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Async Async – Using BackgroundWorker and WebClient async upload together (Part 1)

with 4 comments

Updated 1/19/2009

The discussion on using BackgroundWorker here is good but I had to abandon the use of the WebClient class inside the upload object.


Doing async with the BackgroundWorker class (System.ComponentModel) is easy, but when I realized that async could also be done with the WebClient class ( while the BackgroundWorker is executing I had to give it a try so that I could support cancelation. It works, but you have to follow the BackgroundWorker async pattern carefully.

In my case I created a Delivery class that has the responsibility of setting up the BackgroundWorker, staging ftp execution, and clean up. I have an Upload object that manages the async FTP upload separately . This Upload object  is created when Delivery.Execute is called and then passed along to the BackgroundWorker.DoWork event hander, named InitDelivery, for execution. Here’s the code for InitDelivery:

   1: private void InitDelivery(object sender, DoWorkEventArgs e)
   2: {
   3:    if (e.Argument as FTPUpload != null)
   4:    {
   5:        var Upload = e.Argument as FTPUpload;
   7:        this.Upload = Upload;
   9:        Upload.ExecuteAsync();
  11:        //wait here for upload to complete
  12:        while (Upload.IsBusy)
  13:        {
  14:              Thread.Sleep(10);
  15:        }
  16:    }
  20:    e.Result = e.Argument;
  21: }

Here is how it works:

1) The Upload object is retrieved from the e.Argument.

2) The Upload object is passed to a local field so that it’s internal async operation can be canceled if need be.

3) The method Upload.ExecuteAsync is called.

4) Next we wait for the ‘while(Upload.IsBusy)’ to compete. But you might ask why I am doing this if I am using an async in the Upload object?  Here are the reasons:

  • The BackgroundWorker is designed for managing long running, synchronous tasks so we need to mimic that pattern inside the BackgroundWorker.DoWork  event handler.
  • The Upload.IsBusy state is always set to false when the internal async operation finishes regardless of completion, cancelation, or exception.
  • I need to use state from the Upload object in the BackgroundWorker.RunWorkerCompleted event handler.

5) The Upload object is passed to e.Result and the event handler exits.


The BackgroundWorker.RunWorkerCompleted event is wired to DeliveryFinish. Here is the code:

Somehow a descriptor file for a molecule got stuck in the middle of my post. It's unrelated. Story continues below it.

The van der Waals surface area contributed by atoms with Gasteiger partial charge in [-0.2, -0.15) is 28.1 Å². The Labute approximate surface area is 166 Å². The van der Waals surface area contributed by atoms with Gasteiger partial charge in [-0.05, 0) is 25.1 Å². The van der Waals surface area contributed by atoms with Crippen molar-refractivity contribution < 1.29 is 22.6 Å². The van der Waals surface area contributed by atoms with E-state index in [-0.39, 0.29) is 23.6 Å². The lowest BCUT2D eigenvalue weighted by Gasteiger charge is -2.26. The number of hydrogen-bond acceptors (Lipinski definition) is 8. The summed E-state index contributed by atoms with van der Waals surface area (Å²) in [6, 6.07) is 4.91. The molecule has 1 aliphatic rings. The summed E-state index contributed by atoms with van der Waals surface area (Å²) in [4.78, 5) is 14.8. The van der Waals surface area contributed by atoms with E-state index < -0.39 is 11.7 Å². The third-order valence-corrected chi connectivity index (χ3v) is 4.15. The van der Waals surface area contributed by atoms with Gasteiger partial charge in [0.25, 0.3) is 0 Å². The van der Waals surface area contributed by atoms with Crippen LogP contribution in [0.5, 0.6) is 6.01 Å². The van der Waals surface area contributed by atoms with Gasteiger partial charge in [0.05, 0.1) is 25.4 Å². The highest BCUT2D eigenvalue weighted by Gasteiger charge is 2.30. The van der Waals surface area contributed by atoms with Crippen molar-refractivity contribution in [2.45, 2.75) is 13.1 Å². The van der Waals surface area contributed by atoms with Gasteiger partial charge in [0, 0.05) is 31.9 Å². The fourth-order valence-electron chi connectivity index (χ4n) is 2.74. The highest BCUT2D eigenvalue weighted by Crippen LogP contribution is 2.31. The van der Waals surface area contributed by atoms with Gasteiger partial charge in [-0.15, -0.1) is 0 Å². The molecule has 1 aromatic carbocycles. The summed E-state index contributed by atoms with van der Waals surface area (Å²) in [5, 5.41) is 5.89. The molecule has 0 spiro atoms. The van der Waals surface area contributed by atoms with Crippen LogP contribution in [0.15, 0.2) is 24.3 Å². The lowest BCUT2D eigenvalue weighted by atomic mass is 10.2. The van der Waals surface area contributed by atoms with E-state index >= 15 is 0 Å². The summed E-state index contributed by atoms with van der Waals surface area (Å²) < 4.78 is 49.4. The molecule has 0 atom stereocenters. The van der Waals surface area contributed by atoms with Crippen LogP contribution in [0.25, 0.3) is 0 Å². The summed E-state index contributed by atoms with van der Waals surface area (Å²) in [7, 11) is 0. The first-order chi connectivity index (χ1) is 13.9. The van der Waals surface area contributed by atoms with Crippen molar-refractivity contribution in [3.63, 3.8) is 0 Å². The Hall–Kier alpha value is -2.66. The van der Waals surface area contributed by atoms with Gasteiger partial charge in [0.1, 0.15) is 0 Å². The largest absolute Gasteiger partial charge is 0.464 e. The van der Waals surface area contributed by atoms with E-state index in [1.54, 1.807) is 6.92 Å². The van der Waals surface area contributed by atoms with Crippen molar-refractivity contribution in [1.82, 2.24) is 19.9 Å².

1: private void DeliveryFinish(object sender, RunWorkerCompletedEventArgs e)
   2: {
   3:    try
   4:    {
   6:        //set the error
   7:        this.Error = e.Error;
   9:        var Upload = e.Result as Upload;
  11:        if (Upload != null)
  12:        {
  13:            if (this.Error == null && Upload.Error != null)
  14:            {
  15:                this.Error = Upload.Error;
  16:            }
  18:             // perform logging and clean up here
  19:        }
  22:    }
  23:    finally
  24:    {
  25:        //set iscompleted
  26:        this.IsFinsihed = true;
  27:    }
  28:  }


Here is how it works:

1) The Delivery.Error property is set from e.Error and the Upload object is retrieved from e.Result.

2) If the Upload object has an error then it is forwarded to the Delivery.Error property.

3) Perform any logging and clean up as necessary.

4) The Try/Finally block ensures that Delivery.IsFinished is always set to true.


Update 2009-01-16

Looks like the ‘Upload.IsBusy’ thread really hammers the processor. To remove that I’ve added a Thread.Sleep call that really dampens things down, and it does keep the transfer working.


That’s it for Part 1. In Part 2 I’ll look at the Upload object and cover a few highlights. Here is the link:


Written by Lynn Eriksen

January 15, 2009 at 11:01 am

Posted in Uncategorized

Tagged with ,

4 Responses

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  1. […] a comment » In the article Async Async – Using BackgroundWorker and WebClient async upload together (Part 1) I covered the use of the BackgroundWorker and planed to use the WebClient to upload files via […]

  2. Ummm. Can I ask WHY you need a BackgroundWorker when the WebClient async methods do proper background prcessing for you?

    All you’re doing is forcing the CPU to context switch vastly more than it needs to.

    Sean Hederman

    February 19, 2010 at 4:13 am

    • Sean, good question.
      In the project that I was working on I wanted to be able to run multiple uploads in parallel, so I decided to go with async. Then at some point in the project I discovered that one of the FTP servers I was sending to was receiving the file but not hanging up properly, and the Web Client was not reporting this properly as a Completed event or what ever event it was supposed to. So I had to ditch the WebClient and roll my own solution with FtpWebRequest.

      Lynn Eriksen

      February 19, 2010 at 10:40 am

  3. Can you give complete source code to make every thing very clear please.

    Mahesh Chavan

    September 16, 2013 at 5:11 am

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